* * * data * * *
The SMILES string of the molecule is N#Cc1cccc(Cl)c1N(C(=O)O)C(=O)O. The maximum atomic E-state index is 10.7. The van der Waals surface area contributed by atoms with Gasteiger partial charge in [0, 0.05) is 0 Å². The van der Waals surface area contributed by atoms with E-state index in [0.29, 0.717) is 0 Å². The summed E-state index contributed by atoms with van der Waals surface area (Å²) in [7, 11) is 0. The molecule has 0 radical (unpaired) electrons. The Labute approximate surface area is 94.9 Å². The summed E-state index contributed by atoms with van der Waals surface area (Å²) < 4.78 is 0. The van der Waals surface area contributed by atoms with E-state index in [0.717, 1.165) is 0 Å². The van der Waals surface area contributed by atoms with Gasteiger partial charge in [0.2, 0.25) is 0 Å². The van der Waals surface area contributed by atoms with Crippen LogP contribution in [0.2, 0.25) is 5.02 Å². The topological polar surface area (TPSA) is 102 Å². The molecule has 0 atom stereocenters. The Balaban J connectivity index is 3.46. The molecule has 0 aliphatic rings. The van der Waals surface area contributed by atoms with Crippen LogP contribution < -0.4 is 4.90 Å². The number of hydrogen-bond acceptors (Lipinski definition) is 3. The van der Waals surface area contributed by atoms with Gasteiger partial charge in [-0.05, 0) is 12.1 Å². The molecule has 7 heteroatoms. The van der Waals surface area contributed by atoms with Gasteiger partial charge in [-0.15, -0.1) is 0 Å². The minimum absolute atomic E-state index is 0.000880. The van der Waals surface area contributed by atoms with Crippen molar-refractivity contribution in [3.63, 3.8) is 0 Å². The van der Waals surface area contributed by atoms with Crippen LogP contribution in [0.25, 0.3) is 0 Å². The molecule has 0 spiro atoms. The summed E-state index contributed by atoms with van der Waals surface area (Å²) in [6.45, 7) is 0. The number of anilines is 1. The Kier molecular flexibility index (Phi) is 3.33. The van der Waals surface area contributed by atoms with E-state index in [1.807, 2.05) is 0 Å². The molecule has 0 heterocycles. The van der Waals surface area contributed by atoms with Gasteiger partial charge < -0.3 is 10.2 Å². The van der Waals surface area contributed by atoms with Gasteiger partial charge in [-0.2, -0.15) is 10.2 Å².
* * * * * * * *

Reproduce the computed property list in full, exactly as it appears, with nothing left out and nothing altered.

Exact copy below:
The SMILES string of the molecule is N#Cc1cccc(Cl)c1N(C(=O)O)C(=O)O. The maximum atomic E-state index is 10.7. The van der Waals surface area contributed by atoms with Gasteiger partial charge in [0, 0.05) is 0 Å². The van der Waals surface area contributed by atoms with E-state index in [0.29, 0.717) is 0 Å². The summed E-state index contributed by atoms with van der Waals surface area (Å²) in [7, 11) is 0. The molecule has 0 radical (unpaired) electrons. The Labute approximate surface area is 94.9 Å². The summed E-state index contributed by atoms with van der Waals surface area (Å²) < 4.78 is 0. The van der Waals surface area contributed by atoms with E-state index in [0.717, 1.165) is 0 Å². The van der Waals surface area contributed by atoms with Gasteiger partial charge in [0.2, 0.25) is 0 Å². The van der Waals surface area contributed by atoms with Crippen LogP contribution in [0.2, 0.25) is 5.02 Å². The topological polar surface area (TPSA) is 102 Å². The molecule has 0 atom stereocenters. The Balaban J connectivity index is 3.46. The molecule has 0 aliphatic rings. The van der Waals surface area contributed by atoms with Crippen LogP contribution < -0.4 is 4.90 Å². The number of hydrogen-bond acceptors (Lipinski definition) is 3. The van der Waals surface area contributed by atoms with Gasteiger partial charge in [-0.05, 0) is 12.1 Å². The molecule has 7 heteroatoms. The van der Waals surface area contributed by atoms with Gasteiger partial charge in [-0.15, -0.1) is 0 Å². The minimum absolute atomic E-state index is 0.000880. The van der Waals surface area contributed by atoms with Crippen molar-refractivity contribution in [3.63, 3.8) is 0 Å². The van der Waals surface area contributed by atoms with Crippen LogP contribution in [0.25, 0.3) is 0 Å². The molecule has 0 spiro atoms. The summed E-state index contributed by atoms with van der Waals surface area (Å²) in [6.45, 7) is 0. The number of anilines is 1. The Kier molecular flexibility index (Phi) is 3.33. The van der Waals surface area contributed by atoms with E-state index in [1.807, 2.05) is 0 Å². The molecule has 0 heterocycles. The van der Waals surface area contributed by atoms with Gasteiger partial charge < -0.3 is 10.2 Å². The van der Waals surface area contributed by atoms with Gasteiger partial charge in [-0.2, -0.15) is 10.2 Å².